As mentioned above, the Rebbe placed a great emphasis on holding the upsherinish on the date of the child’s third birthday, not before and not afterwards. Nevertheless, there are occasions when because it is prohibited or customary not to cut hair the upsherinish should be postponed. They include:

a) Shabbos and festivals. The Rebbe writes1 the upsherinish should be held directly after the holy day, but not before.

b) Sefiras HaOmer, the Counting of the Omer. If the child’s birthday is before Lag BaOmer, the Rebbe writes that one could find rationales to allow the upsherinish to be held during the Counting of the Omer, although generally haircuts are not taken at this time. Nevertheless, since it is customary for children’s hair to be cut on Lag BaOmer, the upsherinish should be held at that time.2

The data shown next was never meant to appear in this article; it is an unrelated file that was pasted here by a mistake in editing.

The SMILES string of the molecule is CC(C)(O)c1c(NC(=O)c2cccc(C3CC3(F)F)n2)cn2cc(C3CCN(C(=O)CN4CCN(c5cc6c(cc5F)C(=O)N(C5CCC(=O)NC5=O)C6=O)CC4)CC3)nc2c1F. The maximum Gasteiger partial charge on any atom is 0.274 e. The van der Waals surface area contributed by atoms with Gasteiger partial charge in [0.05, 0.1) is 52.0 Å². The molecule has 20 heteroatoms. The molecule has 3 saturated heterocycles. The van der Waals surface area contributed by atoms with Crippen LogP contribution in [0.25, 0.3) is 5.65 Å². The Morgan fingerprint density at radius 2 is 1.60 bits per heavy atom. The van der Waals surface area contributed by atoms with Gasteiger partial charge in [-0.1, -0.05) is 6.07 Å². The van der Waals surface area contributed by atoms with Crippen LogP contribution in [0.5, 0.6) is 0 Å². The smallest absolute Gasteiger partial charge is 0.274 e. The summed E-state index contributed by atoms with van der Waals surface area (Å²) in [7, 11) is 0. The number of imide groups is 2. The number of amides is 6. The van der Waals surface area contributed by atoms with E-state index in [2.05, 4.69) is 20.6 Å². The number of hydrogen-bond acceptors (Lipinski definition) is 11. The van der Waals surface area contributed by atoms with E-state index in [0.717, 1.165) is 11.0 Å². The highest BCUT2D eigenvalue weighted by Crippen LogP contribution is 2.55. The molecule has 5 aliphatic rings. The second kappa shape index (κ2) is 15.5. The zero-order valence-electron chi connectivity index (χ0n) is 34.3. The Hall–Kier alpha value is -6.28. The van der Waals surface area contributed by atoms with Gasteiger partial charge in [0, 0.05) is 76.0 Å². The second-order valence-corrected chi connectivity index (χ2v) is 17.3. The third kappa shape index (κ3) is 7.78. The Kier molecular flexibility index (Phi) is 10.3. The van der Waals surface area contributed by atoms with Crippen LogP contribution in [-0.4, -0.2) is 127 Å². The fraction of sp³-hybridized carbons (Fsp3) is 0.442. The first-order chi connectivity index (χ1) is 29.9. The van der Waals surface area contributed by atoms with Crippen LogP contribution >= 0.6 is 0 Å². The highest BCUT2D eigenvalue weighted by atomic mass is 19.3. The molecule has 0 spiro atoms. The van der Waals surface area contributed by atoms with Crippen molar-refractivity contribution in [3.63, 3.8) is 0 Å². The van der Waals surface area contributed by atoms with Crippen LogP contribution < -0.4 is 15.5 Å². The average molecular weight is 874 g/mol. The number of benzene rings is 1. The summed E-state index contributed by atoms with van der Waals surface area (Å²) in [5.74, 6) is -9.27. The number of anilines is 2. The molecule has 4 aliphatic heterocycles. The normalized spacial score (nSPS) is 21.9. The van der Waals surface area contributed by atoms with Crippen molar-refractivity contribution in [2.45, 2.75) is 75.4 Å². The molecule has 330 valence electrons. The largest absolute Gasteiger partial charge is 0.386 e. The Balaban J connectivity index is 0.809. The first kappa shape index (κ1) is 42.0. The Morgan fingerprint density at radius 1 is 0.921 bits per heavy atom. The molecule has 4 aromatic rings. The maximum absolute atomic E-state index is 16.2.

If the child’s birthday is after Lag BaOmer, the upsherinish should be held on the day preceding Shavuos.3

c) Bein HaMetzarim, the Three Weeks between Tammuz 17 and Tishah BeAv It is also customary not to take haircuts during this time. The Rebbe writes4 that if a child’s birthday is between Rosh Chodesh Av and Tishah BeAv, the upsherinish should be held after the fast day.

With regard to a child whose birthday is between Tammuz 17 and Rosh Chodesh Av, we find a difference of opinion among the later halachic authorities. Kapos Temarim (sec. 14) states that the upsherinish should be postponed until after Tishah BeAv. Toras Yekusiel (Responsum 47), by contrast, rules that the upsherinish should be held on the child’s birthday.

d) Rosh Chodesh Rav Yehudah HaChossid5 advised that a person should not take a haircut on Rosh Chodesh. The Rebbe writes6 that a distinction could be made between a child’s first haircut which fulfills a significant Jewish custom and an ordinary haircut. Nevertheless, since an upsherinish is not an actual mitzvah, it is proper to postpone it until after Rosh Chodesh.